In any industry — and any size company — driving business decisions with data is critical to success. Traditionally, some organizations relied on guesswork and trial and error as they hammered out the kinks in their marketing, sales and other business-related strategies. However, with the prevalence of customer data and social media information available in today’s market, the era of blindly guessing what’s right for your customers is long gone.
Social media, in particular, has driven recent change in the B2B marketing landscape. Social data gives organizations a new depth of understanding about customers and their preferences; as a result, companies can adjust marketing tactics to reach customers on the terms they prefer. However, the sheer amount of available data can make analysis and future planning feel like a major undertaking. Below are three things B2B marketers should keep in mind as they focus on personalization, one-to-one experiences and a human outlook in a marketing context.
1. Not All Data Is Created Equal
Big Data is only overwhelming if you’re sifting through it without an ultimate goal. You can cull trends, insights, strengths or weaknesses from almost any data set, but will that information really help improve your company’s bottom line if you’re not sure how (or where) to apply it?
Marketing and sales professionals should aim for insights about the sales pipeline as they use data to answer target questions. After all, the facts and figures present in your data can shed light on your customers’ priorities, not to mention the factors that help win the bulk of your sales deals. Sample questions that apply data to the pipeline include:
- How are we categorizing customers in our pipeline, and can those categories be improved?
- Why did we lose our last 10 failed sales opportunities?
- How quickly do customers move through the sales funnel, on average?
- Which customer milestones should we reach toward in the next quarter?
- Who is responsible for each item in our sales funnel?
- Can we assign values to our incoming opportunities, as well as the deals we’ve won in the past?
2. You Need An Organized System To Uncover Insights
As you’re outlining new goals and leveraging a stable of applications to collect data and extract insights, it’s critical to keep one thing in mind: a central point of information is the key to avoid data falling through the cracks. Systems such as CRM platforms can help sales and marketing pros retain real-time visibility into their sales funnels, recognize where leads are coming from and outline the most valuable opportunities for investing time and budget.
CRM systems can also integrate with file sharing, email marketing, finance, collaboration and other tools, which helps organizations save time and the hassle of managing multiple accounts. When your entire team is working from the same playbook, your company’s operations are bound to become more efficient. On the other hand, not having a central point of visibility into the sales funnel can prove disastrous for B2B marketers — as evidenced by a CRM Search study, which found that 80% of marketing-generated leads are usually ignored by sales.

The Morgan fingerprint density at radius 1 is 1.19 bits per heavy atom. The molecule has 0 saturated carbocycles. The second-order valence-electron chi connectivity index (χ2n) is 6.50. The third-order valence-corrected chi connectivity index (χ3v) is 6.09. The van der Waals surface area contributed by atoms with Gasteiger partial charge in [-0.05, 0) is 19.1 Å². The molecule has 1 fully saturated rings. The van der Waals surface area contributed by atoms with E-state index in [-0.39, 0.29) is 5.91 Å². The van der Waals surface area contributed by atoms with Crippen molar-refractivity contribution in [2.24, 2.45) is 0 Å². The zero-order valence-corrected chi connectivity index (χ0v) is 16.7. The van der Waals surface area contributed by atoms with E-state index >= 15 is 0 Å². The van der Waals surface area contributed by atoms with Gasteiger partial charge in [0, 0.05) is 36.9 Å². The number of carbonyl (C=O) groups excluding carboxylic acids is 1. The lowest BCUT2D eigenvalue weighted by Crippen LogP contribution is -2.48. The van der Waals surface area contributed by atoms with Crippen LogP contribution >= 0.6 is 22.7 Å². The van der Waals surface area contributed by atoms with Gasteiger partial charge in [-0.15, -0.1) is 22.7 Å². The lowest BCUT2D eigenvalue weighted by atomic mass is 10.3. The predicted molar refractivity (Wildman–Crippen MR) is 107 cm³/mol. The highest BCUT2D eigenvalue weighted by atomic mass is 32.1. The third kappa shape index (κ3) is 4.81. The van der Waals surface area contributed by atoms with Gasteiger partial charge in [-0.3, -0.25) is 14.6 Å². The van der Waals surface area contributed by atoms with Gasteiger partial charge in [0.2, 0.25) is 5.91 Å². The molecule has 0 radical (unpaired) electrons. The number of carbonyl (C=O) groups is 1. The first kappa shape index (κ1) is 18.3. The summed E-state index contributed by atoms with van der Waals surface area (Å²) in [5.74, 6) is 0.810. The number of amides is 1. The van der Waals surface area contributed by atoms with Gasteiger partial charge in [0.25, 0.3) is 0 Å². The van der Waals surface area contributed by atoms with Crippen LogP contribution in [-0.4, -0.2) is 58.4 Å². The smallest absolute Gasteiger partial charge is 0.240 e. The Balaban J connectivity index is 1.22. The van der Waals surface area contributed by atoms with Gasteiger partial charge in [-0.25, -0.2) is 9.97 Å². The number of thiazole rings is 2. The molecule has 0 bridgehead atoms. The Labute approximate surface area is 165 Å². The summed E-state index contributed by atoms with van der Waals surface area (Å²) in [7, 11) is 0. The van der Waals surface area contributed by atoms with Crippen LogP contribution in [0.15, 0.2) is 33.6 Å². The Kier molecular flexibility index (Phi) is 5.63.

3. Integrate Social Insights With CRM Data and B2B Marketing Plans
One of the most valuable aspects of social media data is the deep level of personalization that it makes possible. Customers use social media to reach out about customer service issues, share impressions about companies and their technologies and grow relationships with brands. This information is a crucial part of data analysis, and when brands proactively respond and engage in a way that feels organic, informed and immediate, customer loyalty and satisfaction rates inevitably rise. On the other hand, brands with minimal social accounts, posts and followings can seem like they’re not listening to their customers’ voices.
Whether your company is just getting started on social media or looking to grow its presence, four best practices can help catapult your brand from simply having an account to using it as a top data source and key point of customer interaction:
- Fill out your profiles. It sounds simple, yet it’s unbelievably important. From using a high-res company logo to including details about your company’s services, history, mission statement and contact information, make sure every social page is a one-stop shop for customers interested in your brand.
- Understand the nuances of each social network. The same posts (and voice) probably won’t succeed on Facebook, LinkedIn, Twitter and Instagram. Spend time listening, observing and learning about conversations taking place in your field on every channel before you dive in.
- Respond, always. Social media is a direct line of communication between your customers and your brand identity. If you delay or censor answers when users post questions, you harm your company’s ability to foster an open, real-time dialogue.
- Be consistent and timely. Don’t churn out endless posts that serve as a commercial for your brand. Show your company’s personality — engage about trending topics and current industry news, while maintaining a consistent cadence of posts.
One additional practice for social media activity is really a mantra for every B2B marketing strategy: Be human. Just because your customers represent brands doesn’t mean you’re not dealing with human beings — and you should write, post, engage and analyze data with this critical fact in mind.
Loretta Jones, Vice President of Marketing at Insightly, a San Francisco-based SaaS CRM application for small businesses, has more than 15 years of experience in marketing, including marketing strategy, communications and lead generation. Loretta has grown marketing programs for both SMB and enterprise customers at Coveo, Adobe EchoSign and several other companies. She holds a bachelor’s degree from Brown University.